Antarctic Heritage Trust Conservator Jane Hamill shows us the process of desalination of iron artefacts from Shackleton’s hut at Cape Royds and Scott’s hut at Cape Evans
The conservation team at Scott Base have been working through hundreds of artefacts from Shackleton’s hut at Cape Royds and Scott’s hut at Cape Evans.
The huts are located on the coast and for much of the year the sea is frozen, but for a few months over Summer the sea-ice breaks out and there is open water in front of the huts.
Hanging the artefacts in a container of alkaline solution for desalination (Jane Hamill/AHT)
The seawater causes deterioration of many materials. Metals in particular corrode, or rust, heavily in this environment. To slow the corrosion process the winter team are conserving nearly 200 iron artefacts using a treatment called desalination.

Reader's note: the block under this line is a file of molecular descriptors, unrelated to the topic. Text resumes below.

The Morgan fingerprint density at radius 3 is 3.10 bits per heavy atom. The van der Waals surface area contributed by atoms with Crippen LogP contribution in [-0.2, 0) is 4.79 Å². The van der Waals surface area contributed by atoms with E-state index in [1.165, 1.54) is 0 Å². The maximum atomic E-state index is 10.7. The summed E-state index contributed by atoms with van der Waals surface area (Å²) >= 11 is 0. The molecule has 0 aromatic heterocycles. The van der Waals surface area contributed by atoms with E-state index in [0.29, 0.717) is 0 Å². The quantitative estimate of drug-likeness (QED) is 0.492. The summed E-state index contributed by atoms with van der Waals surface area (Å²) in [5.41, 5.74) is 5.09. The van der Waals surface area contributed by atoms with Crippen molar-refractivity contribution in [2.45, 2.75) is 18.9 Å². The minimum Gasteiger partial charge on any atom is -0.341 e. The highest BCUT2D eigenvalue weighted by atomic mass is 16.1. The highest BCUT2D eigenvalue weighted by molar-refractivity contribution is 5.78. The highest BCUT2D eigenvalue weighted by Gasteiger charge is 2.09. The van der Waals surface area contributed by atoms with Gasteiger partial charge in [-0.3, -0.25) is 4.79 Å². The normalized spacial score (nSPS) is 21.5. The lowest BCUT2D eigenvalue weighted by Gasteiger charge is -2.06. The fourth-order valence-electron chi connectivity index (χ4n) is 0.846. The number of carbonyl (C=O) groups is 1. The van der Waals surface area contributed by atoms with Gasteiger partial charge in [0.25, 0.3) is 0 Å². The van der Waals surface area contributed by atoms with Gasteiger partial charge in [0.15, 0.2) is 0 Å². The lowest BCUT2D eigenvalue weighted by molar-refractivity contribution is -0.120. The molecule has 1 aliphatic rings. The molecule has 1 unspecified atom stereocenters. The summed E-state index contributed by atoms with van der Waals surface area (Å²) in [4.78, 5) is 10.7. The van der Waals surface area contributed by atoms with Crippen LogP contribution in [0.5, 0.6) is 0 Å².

The artefacts are placed in containers with an alkaline solution for several weeks to wash out salts. After two months of regular monitoring, the artefacts are no longer releasing salts, so the desalination is complete.
The team are now removing the artefacts for the next stages of treatment. The first stage is to wash and dry them thoroughly. The iron is then treated with tannic acid to form a stable, passive surface, followed by coatings of acrylic resin and wax to protect the surface from moisture.
Once treatment is complete, the artefacts are photographed and treatments documented. They are then packed up for safe transport back to the huts this coming summer.
Belinda applying a protective coating to artefacts after drying (Shannah Rhynard-Geil/AHT)
Shannah checking weight change in the artefacts to monitor drying after desalination (Jane Hamill/AHT)